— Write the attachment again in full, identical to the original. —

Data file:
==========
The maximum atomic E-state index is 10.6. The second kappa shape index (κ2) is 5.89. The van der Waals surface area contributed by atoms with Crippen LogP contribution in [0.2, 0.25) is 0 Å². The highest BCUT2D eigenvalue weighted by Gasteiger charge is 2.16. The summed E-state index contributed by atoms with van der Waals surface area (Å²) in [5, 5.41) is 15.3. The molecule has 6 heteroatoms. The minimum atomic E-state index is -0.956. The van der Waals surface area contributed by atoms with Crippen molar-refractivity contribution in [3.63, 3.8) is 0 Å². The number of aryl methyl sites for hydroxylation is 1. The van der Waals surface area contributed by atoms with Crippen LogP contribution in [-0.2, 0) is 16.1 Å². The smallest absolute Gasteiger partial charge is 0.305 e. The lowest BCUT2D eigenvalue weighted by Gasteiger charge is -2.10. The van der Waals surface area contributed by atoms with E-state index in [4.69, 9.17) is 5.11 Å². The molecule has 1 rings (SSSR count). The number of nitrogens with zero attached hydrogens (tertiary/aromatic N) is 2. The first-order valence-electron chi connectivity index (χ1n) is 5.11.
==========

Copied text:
The maximum atomic E-state index is 10.6. The second kappa shape index (κ2) is 5.89. The van der Waals surface area contributed by atoms with Crippen LogP contribution in [0.2, 0.25) is 0 Å². The highest BCUT2D eigenvalue weighted by Gasteiger charge is 2.16. The summed E-state index contributed by atoms with van der Waals surface area (Å²) in [5, 5.41) is 15.3. The molecule has 6 heteroatoms. The minimum atomic E-state index is -0.956. The van der Waals surface area contributed by atoms with Crippen molar-refractivity contribution in [3.63, 3.8) is 0 Å². The number of aryl methyl sites for hydroxylation is 1. The van der Waals surface area contributed by atoms with Crippen LogP contribution in [-0.2, 0) is 16.1 Å². The smallest absolute Gasteiger partial charge is 0.305 e. The lowest BCUT2D eigenvalue weighted by Gasteiger charge is -2.10. The van der Waals surface area contributed by atoms with E-state index in [4.69, 9.17) is 5.11 Å². The molecule has 1 rings (SSSR count). The number of nitrogens with zero attached hydrogens (tertiary/aromatic N) is 2. The first-order valence-electron chi connectivity index (χ1n) is 5.11.